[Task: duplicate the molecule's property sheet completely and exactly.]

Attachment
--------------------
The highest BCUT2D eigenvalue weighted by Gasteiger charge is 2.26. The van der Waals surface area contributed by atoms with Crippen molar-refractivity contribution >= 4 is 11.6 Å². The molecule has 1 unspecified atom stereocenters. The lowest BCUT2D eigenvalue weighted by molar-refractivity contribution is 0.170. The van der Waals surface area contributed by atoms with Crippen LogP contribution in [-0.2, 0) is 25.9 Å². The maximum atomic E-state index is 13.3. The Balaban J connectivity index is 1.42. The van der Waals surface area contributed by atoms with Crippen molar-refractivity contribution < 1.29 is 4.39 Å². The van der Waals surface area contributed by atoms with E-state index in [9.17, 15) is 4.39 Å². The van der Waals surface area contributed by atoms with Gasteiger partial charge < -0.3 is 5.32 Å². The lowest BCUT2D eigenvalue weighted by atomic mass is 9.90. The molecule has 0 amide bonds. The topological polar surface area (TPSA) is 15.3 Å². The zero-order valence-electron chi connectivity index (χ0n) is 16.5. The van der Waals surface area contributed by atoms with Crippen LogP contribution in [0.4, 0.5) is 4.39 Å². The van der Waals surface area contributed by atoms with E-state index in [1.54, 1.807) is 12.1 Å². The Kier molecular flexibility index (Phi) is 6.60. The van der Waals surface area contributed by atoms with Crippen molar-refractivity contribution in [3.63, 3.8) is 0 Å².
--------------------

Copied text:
The highest BCUT2D eigenvalue weighted by Gasteiger charge is 2.26. The van der Waals surface area contributed by atoms with Crippen molar-refractivity contribution >= 4 is 11.6 Å². The molecule has 1 unspecified atom stereocenters. The lowest BCUT2D eigenvalue weighted by molar-refractivity contribution is 0.170. The van der Waals surface area contributed by atoms with Crippen LogP contribution in [-0.2, 0) is 25.9 Å². The maximum atomic E-state index is 13.3. The Balaban J connectivity index is 1.42. The van der Waals surface area contributed by atoms with Crippen molar-refractivity contribution < 1.29 is 4.39 Å². The van der Waals surface area contributed by atoms with E-state index in [9.17, 15) is 4.39 Å². The van der Waals surface area contributed by atoms with Gasteiger partial charge < -0.3 is 5.32 Å². The lowest BCUT2D eigenvalue weighted by atomic mass is 9.90. The molecule has 0 amide bonds. The topological polar surface area (TPSA) is 15.3 Å². The zero-order valence-electron chi connectivity index (χ0n) is 16.5. The van der Waals surface area contributed by atoms with Crippen LogP contribution in [0.4, 0.5) is 4.39 Å². The van der Waals surface area contributed by atoms with E-state index in [1.54, 1.807) is 12.1 Å². The Kier molecular flexibility index (Phi) is 6.60. The van der Waals surface area contributed by atoms with Crippen molar-refractivity contribution in [3.63, 3.8) is 0 Å².